Under the Net impressed me from the beginnig, however, if I said I was dazzled by the book and it turned out to be one of the best I have ever read, that would be lying trough my teeth. The first reaction at finishing the book was “What was the point?”. However, if you let it sink in, Under the Net does cast a spell, though not as ‘magnificient’ as you may have expected from Murdoch’s only title in the 100 Best English Language Novels of the 20th Century List by the Board of the Modern Library (a division of Random House).
There is nothing ‘fantastic’ about the plot or the characters. On the contrary, all is quite normal. However, probably to add that magical hmour, there definitely are events that you may not expect to experience every day. Having said that, let me add that the element of humour hangs at some little corner throughout the story, even at times when you are made to wonder at some profound implications of certain conversations.
Iris Murdoch’s existential inclinations are well-known. It is my belief that the novel is a marvellous achievement in that respect. It is in the character of youth to be dazzled by the ever prominent struggle between action and ideas in life. Whereas all within feels profound, everything tangible is uninspiring. This gap that has prevented so many potentiatialities from being realized is so vague that to be able to describe it in a story as simlple as this one speaks volumes about not only the literary skills of the author but her clarity of thought.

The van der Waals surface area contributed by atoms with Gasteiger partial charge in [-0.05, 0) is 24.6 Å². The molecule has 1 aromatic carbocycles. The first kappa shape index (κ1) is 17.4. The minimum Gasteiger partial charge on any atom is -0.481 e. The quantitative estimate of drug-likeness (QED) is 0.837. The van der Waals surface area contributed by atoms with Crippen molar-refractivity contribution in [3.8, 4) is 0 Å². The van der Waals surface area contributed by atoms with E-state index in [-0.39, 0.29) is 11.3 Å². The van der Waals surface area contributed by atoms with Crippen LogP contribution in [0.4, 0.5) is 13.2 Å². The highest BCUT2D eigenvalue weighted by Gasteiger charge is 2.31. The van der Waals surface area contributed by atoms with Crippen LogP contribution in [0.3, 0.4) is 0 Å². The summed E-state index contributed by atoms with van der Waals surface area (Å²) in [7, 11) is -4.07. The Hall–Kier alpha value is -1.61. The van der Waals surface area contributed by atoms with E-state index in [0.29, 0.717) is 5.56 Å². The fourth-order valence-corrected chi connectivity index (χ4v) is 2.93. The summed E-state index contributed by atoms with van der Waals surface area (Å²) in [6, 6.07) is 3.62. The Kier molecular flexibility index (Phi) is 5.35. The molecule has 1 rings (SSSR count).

“The trouble with you is that you are always expecting something“. This simple sentence is the essence of all that Murdoch has woven the novel around. Throughout the book, there is a mention of ‘extraordinary, profound, and interesting’ conversations between the protagonist and his best friend which just eludes us till the end. This best friend happens to be one of the most interesting characters of the book, and in a frustatingly teasing manner, Murdoch keeps him silent most of the times.
A failure to find inspiration to act has been the nemesis of many great artists and thinkers and many others who never shall reach that stage of recognition so as to be categorised even as a ‘failure’. The life of the ‘ordinary’ in the wake of great potential is probably one of the most difficult. Somewhere on these lines, Murdoch kepps you under her net throughout the journey of this book and when you least expect it, lets you go. Disappointed we sulk and ask – What was the point. Murdoch answers, “The trouble with you is that you are always expecting something“.